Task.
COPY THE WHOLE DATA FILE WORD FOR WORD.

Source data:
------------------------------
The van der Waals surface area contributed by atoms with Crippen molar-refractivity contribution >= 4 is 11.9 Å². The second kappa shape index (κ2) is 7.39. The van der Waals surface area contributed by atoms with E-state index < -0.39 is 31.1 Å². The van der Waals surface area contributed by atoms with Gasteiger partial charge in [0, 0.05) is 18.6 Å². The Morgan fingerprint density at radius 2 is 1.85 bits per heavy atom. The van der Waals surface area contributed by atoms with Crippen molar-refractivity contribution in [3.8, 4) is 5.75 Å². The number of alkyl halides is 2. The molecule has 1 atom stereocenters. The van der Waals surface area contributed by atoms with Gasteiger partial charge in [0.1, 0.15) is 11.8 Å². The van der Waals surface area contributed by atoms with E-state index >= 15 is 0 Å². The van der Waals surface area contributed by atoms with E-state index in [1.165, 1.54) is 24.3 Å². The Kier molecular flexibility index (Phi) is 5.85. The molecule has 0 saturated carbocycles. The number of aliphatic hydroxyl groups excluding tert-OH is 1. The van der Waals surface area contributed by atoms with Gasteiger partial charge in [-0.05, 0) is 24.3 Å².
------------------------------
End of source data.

The van der Waals surface area contributed by atoms with Crippen molar-refractivity contribution >= 4 is 11.9 Å². The second kappa shape index (κ2) is 7.39. The van der Waals surface area contributed by atoms with E-state index < -0.39 is 31.1 Å². The van der Waals surface area contributed by atoms with Gasteiger partial charge in [0, 0.05) is 18.6 Å². The Morgan fingerprint density at radius 2 is 1.85 bits per heavy atom. The van der Waals surface area contributed by atoms with Crippen molar-refractivity contribution in [3.8, 4) is 5.75 Å². The number of alkyl halides is 2. The molecule has 1 atom stereocenters. The van der Waals surface area contributed by atoms with Gasteiger partial charge in [0.1, 0.15) is 11.8 Å². The van der Waals surface area contributed by atoms with E-state index >= 15 is 0 Å². The van der Waals surface area contributed by atoms with E-state index in [1.165, 1.54) is 24.3 Å². The Kier molecular flexibility index (Phi) is 5.85. The molecule has 0 saturated carbocycles. The number of aliphatic hydroxyl groups excluding tert-OH is 1. The van der Waals surface area contributed by atoms with Gasteiger partial charge in [-0.05, 0) is 24.3 Å².